STUDYING THE INTERACTIONS
n Recall that a molecule is composed of 2 or
more atoms chemically joined together.
n There are different types of bonds that can
hold elements together.
n Biological molecules are organic or carbon
based where carbon is bonded to carbon or
hydrogen and may also include atoms of
nitrogen, oxygen, phosphorus, and sulfur
VALENCE ELECTRONS: Electrons in
the outermost orbital that determine an
atoms chemical behaviour.
n Noble gases – have full outer orbitals/thus they
do not gain, lose, or share electrons (i.e. don’t
participate in chemical reactions.)
n All other elements attempt to gain, lose, or
share valence electrons to achieve stable
electron configurations like noble gases.
n HENCE chemical reactions occur and chemical
(Intramolecular Bonding = Forces that hold atoms
together within a molecule.)
n transfer e-
n electrostatic attraction between metal cation and non
n Form ionic solids
n Ionic solids form crystals that can pull apart in
n All ionic compounds are water soluble.
n Recall – Ions = atoms with a charge.
Cation(metals) = when atoms lose e- they become positive.
Anion(non-metals) =when atoms gain e- they become negative.
Ionic Bond = attraction between a cation and an anion
Example: Na à Na1+ + 1 e- (oxidation= LEO loss of electrons)
O + 2 e- à O2- (reduction = GER gain of electrons)
2. Covalent Bonding
n Share electrons
n Two non-metal nuclei attract e- at the
same time and thus they are shared.
n Form molecules
Electrons can be shared equally forming a non-polar
covalent bond or unequally forming a polar covalent
n Electronegativity – the measure of the
tendency of an atom to attract electrons.
n See figure 7 on page 14 for table of electro-
n Describe the electronegativity of the
biological atoms (C, H, O, N, S, P)
n O, N, and Cl are atoms with high
n C, H, and P are examples of atoms with lower
Polar Covalent Bonds
n When 2 atoms with significantly different
electronegativities share electrons those electrons are
more strongly attracted to the atom with the higher
electronegativity and cause that atom to have a
partial negative charge.(δ- )
n The atom with the lower electronegativity becomes a
partial positive charge (δ+)
Non-polar covalent bonds
n When bonds are formed between atoms that
have similar electronegativities the electrons
are shared fairly equally between the atoms.
n Examples: diatomic molecules or the bonds
between carbon and hydrogen atoms.
Electronegativity difference (∆En) rule:
NONPOLAR POLAR COVALENT IONIC
0à 0.5 0.6 à 1.6 > 1.7
e- shared e- shared e-
equally unequally transferred
n Polarity or charge of biological
molecules greatly affects their behaviors
and functions within a cell.
n Intermolecular bonding
n “between” molecules (attractive forces that allow
molecules to associate together)
n weaker than intramolecular
n Determine the state of substances at given temperature
n Collectively called vanderWaals forces.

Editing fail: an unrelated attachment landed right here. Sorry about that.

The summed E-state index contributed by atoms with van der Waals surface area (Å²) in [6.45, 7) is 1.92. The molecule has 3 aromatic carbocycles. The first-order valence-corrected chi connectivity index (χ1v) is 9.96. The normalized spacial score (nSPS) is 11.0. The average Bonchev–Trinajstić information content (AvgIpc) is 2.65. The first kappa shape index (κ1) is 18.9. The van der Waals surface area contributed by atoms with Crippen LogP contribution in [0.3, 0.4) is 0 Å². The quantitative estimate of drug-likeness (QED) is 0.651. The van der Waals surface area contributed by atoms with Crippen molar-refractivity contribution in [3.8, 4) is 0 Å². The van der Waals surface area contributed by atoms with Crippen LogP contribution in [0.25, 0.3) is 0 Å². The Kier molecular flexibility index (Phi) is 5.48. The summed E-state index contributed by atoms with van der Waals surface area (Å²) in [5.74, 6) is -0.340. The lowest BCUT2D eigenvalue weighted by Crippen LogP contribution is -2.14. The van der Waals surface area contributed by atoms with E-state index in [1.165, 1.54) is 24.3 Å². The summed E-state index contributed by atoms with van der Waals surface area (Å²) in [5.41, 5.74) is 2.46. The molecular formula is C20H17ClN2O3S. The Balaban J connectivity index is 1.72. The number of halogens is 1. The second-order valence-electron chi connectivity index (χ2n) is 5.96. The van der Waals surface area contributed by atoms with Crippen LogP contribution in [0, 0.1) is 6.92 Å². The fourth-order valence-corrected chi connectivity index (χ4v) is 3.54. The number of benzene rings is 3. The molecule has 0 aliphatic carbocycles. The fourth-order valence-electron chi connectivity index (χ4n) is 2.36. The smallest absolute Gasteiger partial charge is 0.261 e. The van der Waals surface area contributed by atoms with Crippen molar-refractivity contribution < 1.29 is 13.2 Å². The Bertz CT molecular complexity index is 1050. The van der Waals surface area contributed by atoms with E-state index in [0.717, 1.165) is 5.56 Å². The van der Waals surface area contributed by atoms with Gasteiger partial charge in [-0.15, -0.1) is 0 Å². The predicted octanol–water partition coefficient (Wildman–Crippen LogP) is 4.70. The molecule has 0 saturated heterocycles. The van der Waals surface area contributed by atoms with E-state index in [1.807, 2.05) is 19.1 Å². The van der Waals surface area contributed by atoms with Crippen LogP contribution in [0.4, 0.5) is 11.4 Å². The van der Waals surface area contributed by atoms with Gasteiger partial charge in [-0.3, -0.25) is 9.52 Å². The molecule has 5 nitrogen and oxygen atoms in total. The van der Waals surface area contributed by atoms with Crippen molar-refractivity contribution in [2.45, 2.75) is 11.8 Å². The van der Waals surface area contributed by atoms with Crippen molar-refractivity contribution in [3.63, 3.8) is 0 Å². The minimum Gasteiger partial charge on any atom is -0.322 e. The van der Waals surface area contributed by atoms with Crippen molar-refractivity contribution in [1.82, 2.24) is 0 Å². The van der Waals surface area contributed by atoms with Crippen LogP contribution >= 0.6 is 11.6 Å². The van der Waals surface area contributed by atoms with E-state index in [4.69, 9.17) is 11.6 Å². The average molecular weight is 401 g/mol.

n VanderWaal has “3 children” collectively known as:
n London’s Forces
n Hydrogen Bonding
n Dipole dipole interactions (hydrophobic interactions)
The two intermolecular interactions that are
important for biological systems are:
1. Hydrogen bonding – strong – partial positive
(δ+) hydrogen atoms are attracted to the
partially negative (δ-) N, O, or F of another
atom. (H-F, O-H, N-H).
This is extremely important in biological systems
as water molecules form hydrogen bonds with
one another. All cells are aqueous environments.
So hydrogen bonds between biological molecules
and water are very important!
2. Dipole-dipole Forces (Hydrophobic Interactions)
weak – occurs between polar molecules (δ+
side of one molecule is attracted to the δ- side
of another molecule. Remember opposites
attract!!). Thus polar molecules have a
tendency to mix and interact! (Like dissolves
1. Since water is polar, all polar molecules are
considered “water loving” or hydrophilic.
2. Non-polar molecules don’t mix with water and are
called “water hating” or hydrophobic.
3. The natural clumping together of non-polar
molecules is known as the hydrophobic effect. This
plays a central role in how cell membranes form or
the 3-dimensional shapes of proteins.
Molecular polarity depends on
1. The polarity of individual bonds (which
depends in part upon functional
groups for biological molecules)
2. the shape of the molecule (this
depends upon the distribution of
n It is impossible to know
exactly where electrons
are at any given time
n Scientists can determine
electrons are most likely
to be found
n These spaces are called
orbitals. (s,p,d,f) see fig.4
Hybridization of orbitals
n When atoms form
covalent bonds the
Hybridization of orbitals
Hybridization of orbitals
n Hybridization pushes bonding and non-
bonding electrons as far apart as
n Each hybridized orbital will hold 2 e-
n To simplify we will assume that
biological molecules will only possess up
to 4 electron pairs (4 sp3 hybrid orbitals)
Shape depends on the number of
bonding and non-bonding pairs of
electrons. (see table 5 on page 15)
See table 5 on page 15
n If the molecule has a symmetrical shape
(linear, trigonal planar, or tetrahedral) then if
all bonds are the same (can be polar or non-
polar) the molecule will overall be non-polar
n If the molecule has an asymmetrical shape
(bent, or pyramidal) and the bonds are polar
then the molecule will be polar. However if
the bonds are non-polar then the molecule
will be non-polar
The polarity of molecules greatly affects
their behavior and function within a cell.